WILSON’S LOCAL PRINT AND DIGITAL COMMUNITY INSTITUTION SINCE 1896

Preparing for college sports in high school

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Lots of things start to happen in the high school years for student-athletes.

Girls. Guys. Cars. Knowledge of everything, meaning that by this age our little ones know everything about everything. They know how much they should study. They know how much they need to practice. 

Superstars until they get to ninth grade, our children have pretty much been the biggest, strongest, fastest and certainly the most skilled at whatever they try. It is now, however, when the best youngsters from several middle schools begin to converge on each high school with similar designs of making the team. That team may be the junior varsity or, for the athletes who have made a commitment to excel, possibly make the varsity.

It is at this juncture that parents and children may make the decision to leave high school sports altogether and participate on nonschool sports teams. Some even leave home and play at very expensive schools that are designed to prepare young high age kids for college participation, with the thought that they have enough talent and desire to play professional level some day. It is at this level, however, that a financial commitment can only be met by a minutely small number of families. 

For those supremely talented youngsters, there are scholarships available, even at this high school age level, such as IMG Academy, an athletics preparatory academy in Florida that includes football. This type school is both academic elite and athletic, laying claim that a degree and participation practically assures a college scholarship.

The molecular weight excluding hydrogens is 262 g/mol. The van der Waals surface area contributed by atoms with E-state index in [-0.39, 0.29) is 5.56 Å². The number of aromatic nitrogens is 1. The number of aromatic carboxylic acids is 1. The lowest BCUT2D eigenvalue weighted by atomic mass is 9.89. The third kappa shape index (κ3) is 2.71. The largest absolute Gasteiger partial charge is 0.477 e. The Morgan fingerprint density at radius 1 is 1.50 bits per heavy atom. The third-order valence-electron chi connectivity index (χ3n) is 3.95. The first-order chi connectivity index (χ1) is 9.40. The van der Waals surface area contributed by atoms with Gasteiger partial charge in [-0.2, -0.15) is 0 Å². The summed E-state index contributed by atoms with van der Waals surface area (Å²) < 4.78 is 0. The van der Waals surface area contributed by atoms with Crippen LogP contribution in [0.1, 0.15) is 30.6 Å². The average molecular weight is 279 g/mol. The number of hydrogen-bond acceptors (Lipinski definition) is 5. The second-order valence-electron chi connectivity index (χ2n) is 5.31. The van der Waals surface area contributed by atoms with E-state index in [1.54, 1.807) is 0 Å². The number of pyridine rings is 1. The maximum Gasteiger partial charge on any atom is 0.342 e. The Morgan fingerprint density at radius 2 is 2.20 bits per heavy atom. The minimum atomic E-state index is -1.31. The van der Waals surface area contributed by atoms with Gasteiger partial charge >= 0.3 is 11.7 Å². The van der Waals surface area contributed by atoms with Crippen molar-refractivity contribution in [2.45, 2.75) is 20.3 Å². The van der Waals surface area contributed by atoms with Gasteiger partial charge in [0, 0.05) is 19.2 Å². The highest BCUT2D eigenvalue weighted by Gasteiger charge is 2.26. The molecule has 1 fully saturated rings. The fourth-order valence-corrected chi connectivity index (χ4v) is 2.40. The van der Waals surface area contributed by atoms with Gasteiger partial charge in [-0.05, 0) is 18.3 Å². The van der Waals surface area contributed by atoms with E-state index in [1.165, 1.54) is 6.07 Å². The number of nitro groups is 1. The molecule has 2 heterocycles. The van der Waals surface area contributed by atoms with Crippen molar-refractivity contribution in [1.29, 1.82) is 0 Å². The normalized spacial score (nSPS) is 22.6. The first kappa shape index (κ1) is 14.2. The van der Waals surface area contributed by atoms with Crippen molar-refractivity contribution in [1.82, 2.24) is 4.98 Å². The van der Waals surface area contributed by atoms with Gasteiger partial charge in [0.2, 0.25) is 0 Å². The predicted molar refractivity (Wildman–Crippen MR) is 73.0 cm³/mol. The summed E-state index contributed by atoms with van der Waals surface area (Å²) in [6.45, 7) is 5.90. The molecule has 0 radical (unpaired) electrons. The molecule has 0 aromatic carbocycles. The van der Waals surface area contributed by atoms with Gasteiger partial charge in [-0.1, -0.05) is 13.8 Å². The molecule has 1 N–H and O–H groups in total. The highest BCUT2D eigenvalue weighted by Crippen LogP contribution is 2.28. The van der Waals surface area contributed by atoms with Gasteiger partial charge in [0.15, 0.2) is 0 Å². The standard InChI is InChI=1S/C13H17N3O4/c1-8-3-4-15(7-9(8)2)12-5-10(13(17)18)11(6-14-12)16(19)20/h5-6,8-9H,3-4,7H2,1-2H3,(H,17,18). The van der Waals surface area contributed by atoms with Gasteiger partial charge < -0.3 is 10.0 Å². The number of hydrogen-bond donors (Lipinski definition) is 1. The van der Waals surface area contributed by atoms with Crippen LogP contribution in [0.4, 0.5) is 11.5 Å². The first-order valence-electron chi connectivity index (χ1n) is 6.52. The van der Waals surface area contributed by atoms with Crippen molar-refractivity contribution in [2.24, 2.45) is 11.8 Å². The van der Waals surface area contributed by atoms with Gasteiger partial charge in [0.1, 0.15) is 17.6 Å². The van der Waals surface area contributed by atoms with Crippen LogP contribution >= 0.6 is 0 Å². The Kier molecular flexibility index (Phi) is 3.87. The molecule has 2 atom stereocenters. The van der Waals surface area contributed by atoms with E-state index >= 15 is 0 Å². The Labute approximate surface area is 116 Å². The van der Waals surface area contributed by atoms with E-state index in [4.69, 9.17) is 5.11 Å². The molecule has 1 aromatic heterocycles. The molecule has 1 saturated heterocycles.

There are tennis academies, golf academies, and probably by now academies in just about every sport for both and male and female athletes.

So, parents, do you have either one of two things: A prodigy child that is so far ahead of practically every youth in America, or enough income to take a chance on your little one to develop into a college-level prospect?

For those youngsters, and families who cannot afford or who do not want to go these routes, high school sports is the way to earn scholarship assistance from some college level participation.

From the lessons we learned with our boys, the decisions as to pursuing college sports are made in about the ninth- or 10th-grade level. It is at this level, where camp attendance at the college of your choice in the sport of your choice, that the exposure to those colleges actually begin. 

These camps are not cheap, and these camps are paid for by families. No scholarships are available for these camps.

If you are not aware that colleges are very interested in your young male or female athlete by the end of their 10th grade year, chances are pretty good that no college has become interested. 

Words of advice are that if some contact has not been made by this time in your child’s high school career, further evaluation is recommended at this stage. 

Understand, parents, that there will be ups and downs. There will be doubt during this entire process. Understand, parents, that there are thousands of other families that are vying for the same playing and scholarship slots as are you.

The effort and commitment are worth the reward. Even if playing in college, and earning scholarship help, is not achieved.

Mike Radford, a former collegiate athlete and former teacher and coach for Wilson County Schools, and his wife, Maureen, are the parents of two former high school and collegiate student-athletes.

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